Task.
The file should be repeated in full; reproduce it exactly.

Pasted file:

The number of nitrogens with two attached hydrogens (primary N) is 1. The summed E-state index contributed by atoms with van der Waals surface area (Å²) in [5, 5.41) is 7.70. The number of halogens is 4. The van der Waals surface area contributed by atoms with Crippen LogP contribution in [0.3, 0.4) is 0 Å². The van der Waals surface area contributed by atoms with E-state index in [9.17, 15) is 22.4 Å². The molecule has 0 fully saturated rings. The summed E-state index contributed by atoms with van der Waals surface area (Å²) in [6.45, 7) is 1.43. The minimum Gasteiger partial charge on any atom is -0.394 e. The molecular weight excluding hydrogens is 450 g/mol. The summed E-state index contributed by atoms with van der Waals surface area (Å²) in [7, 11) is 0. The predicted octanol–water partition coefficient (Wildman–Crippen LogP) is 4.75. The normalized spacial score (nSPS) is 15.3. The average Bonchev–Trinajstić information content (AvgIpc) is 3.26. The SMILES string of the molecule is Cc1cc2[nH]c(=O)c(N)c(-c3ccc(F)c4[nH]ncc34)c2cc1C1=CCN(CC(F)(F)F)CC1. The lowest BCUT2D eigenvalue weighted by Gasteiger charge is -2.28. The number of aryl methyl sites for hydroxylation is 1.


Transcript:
The number of nitrogens with two attached hydrogens (primary N) is 1. The summed E-state index contributed by atoms with van der Waals surface area (Å²) in [5, 5.41) is 7.70. The number of halogens is 4. The van der Waals surface area contributed by atoms with Crippen LogP contribution in [0.3, 0.4) is 0 Å². The van der Waals surface area contributed by atoms with E-state index in [9.17, 15) is 22.4 Å². The molecule has 0 fully saturated rings. The summed E-state index contributed by atoms with van der Waals surface area (Å²) in [6.45, 7) is 1.43. The minimum Gasteiger partial charge on any atom is -0.394 e. The molecular weight excluding hydrogens is 450 g/mol. The summed E-state index contributed by atoms with van der Waals surface area (Å²) in [7, 11) is 0. The predicted octanol–water partition coefficient (Wildman–Crippen LogP) is 4.75. The normalized spacial score (nSPS) is 15.3. The average Bonchev–Trinajstić information content (AvgIpc) is 3.26. The SMILES string of the molecule is Cc1cc2[nH]c(=O)c(N)c(-c3ccc(F)c4[nH]ncc34)c2cc1C1=CCN(CC(F)(F)F)CC1. The lowest BCUT2D eigenvalue weighted by Gasteiger charge is -2.28. The number of aryl methyl sites for hydroxylation is 1.